10 Tips for Clematis
Clematis plants, some of which are also known as leather flower or vase vine, are climbers and voracious flowerers. They are, however, considered somewhat sensitive. And quite unfairly: with these tips, nothing will stand in the way of a year-round flower festival.
Clematis are some of the most beautiful and beloved climbing plants in the garden. From planting to feeding to pruning: if you follow these 10 tips, your clematis will make itself right at home.
Large-bloomed clematis hybrids such as “Niobe” (photo) often suffer from clematis wilt. This fungal disease kills off all of the plant above ground. Aside from choosing the right location and good soil preparation, the only preventative measure is checking the plant regularly, especially in the summer months. Prune infected plants right down close to the ground immediately – they generally regrow when planted deeply enough (see tip 2).
Deep, humus-rich soil is important, and it should be evenly moist but not wet. You should therefore work in a generous amount of mature leaf compost and potting soil . If your soil is impermeable and loamy, a layer of builder’s sand at the bottom of the planting hole protects the roots from waterlogging. Voracious bloomers, clematis should be planted deep enough so that the first pair of buds are under the ground. This increases the chance that the plants will start to regrow shoots after a wilt infection.
In nature, wild clematis species generally grow in sunny patches at the edges of woodland or in clearings. Garden varieties have changed the size and color of their flowers but their location preferences have remained the same: they also prefer semi-shade with morning and/or evening sun as well as cool, shaded roots. Tip: Plant a couple of ferns or large-leafed herbaceous woodland perennials such as hostas or Rodgersia around your clematis.
All climbing clematis species use leaf stems to climb – their extended stems wrap around the climbing support to secure the thin shoots. Therefore, the ideal clematis climbing support is made up of preferably thin, predominantly upright rods or battens.
When it comes to , this climber generally copes well with a low level of nutrients. In nature, they rely on whatever is released by microorganisms in fall leaves and other decomposing plant matter. It is therefore completely sufficient to simply provide your clematis with two to three liters of mature compost in spring. Most wild species have a slightly higher lime requirement: simply sprinkle a handful of garden lime or algae lime around the roots every second winter.
Climbing roses and clematis are a match made in heaven for your garden. To make sure they develop well right from the start, a little know-how is required: Plant your rose two to three years before you add the clematis if possible, and separate the rooting space of the plants in the middle with a root blocker, such as a thin wooden board.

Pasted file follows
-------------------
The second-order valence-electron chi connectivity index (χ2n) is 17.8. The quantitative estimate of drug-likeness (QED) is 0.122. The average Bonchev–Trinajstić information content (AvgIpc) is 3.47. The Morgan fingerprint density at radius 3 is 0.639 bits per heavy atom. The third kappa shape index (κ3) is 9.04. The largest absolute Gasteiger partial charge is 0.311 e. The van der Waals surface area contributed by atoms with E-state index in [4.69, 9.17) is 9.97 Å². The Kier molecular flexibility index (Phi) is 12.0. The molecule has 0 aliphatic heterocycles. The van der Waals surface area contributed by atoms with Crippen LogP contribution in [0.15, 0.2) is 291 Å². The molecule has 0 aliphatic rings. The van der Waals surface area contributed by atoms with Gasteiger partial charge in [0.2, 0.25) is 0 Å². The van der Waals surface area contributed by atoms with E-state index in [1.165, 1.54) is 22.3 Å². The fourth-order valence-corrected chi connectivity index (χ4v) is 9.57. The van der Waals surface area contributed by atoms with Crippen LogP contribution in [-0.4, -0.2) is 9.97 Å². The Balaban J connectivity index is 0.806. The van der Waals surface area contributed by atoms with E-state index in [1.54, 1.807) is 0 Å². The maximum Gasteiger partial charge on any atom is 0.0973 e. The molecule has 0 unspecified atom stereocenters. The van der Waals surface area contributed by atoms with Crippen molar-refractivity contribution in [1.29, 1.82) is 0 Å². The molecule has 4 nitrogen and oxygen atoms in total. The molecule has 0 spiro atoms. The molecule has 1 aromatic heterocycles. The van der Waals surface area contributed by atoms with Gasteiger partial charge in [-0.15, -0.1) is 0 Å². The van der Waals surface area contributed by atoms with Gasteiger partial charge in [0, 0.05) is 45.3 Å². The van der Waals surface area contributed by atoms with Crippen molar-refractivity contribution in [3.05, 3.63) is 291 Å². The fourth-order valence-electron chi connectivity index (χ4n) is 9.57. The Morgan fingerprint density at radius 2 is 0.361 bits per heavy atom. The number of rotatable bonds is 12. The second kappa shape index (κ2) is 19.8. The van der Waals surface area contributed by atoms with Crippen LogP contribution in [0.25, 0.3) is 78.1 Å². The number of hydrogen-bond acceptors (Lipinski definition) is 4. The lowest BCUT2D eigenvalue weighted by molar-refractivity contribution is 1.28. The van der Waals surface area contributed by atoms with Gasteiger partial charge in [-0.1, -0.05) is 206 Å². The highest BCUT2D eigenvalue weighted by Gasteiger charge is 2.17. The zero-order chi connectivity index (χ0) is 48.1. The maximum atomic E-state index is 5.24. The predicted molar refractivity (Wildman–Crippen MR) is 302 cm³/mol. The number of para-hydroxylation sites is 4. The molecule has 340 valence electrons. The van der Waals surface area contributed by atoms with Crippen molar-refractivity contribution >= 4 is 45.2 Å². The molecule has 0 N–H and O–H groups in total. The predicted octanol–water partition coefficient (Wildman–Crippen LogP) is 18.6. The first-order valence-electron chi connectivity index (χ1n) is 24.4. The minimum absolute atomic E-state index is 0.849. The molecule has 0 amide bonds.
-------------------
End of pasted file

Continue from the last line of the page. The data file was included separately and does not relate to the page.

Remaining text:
As do many woodland plants, clematis has a fine, shallow network of roots. Therefore, you should refrain from any interference in the soil around the plants’ rooting space. Pluck any weeds out by hand regularly: a mulch layer of pine bark is a helpful preventative measure. You should also avoid damage to the thin shoots, as this increases the risk of wilt infection (see tip 1).
Wild species and their selections, such as Mongolian clematis (Clematis tangutica), are generally stronger growers and less vulnerable to disease than highly cultivated large-flowered hybrids. But you don’t have to do without impressive flowers – Italian leather flower (Clematis viticella), for example, now has plenty of colorful garden varieties. They bloom voraciously and their flowers are only slightly smaller than those of clematis hybrids, depending on the variety.
If your clematis only flowers sparsely, this is often caused by a lack of light, e.g. if the plant is shaded by a tree. If the flowers remain small, a lack of water is usually the cause. A green shimmer on the flowers, known as clematis green petal, is a symptom of potassium deficiency but can also appear in low temperatures. However, this is a defining characteristic of some viticella varieties.
When pruning clematis, you should split clematis varieties up into three pruning groups depending on their flowering periods. Varieties that only bloom in summer, such as viticella varieties, should be cut back to around 12 inches in spring. Wild varieties that flower in spring do not generally need pruning. Some large-flowered hybrids bloom in spring on old wood and in summer on new wood. A gentle prune in spring encourages the first lot of flowers, while drastic pruning benefits the second flowering in summer.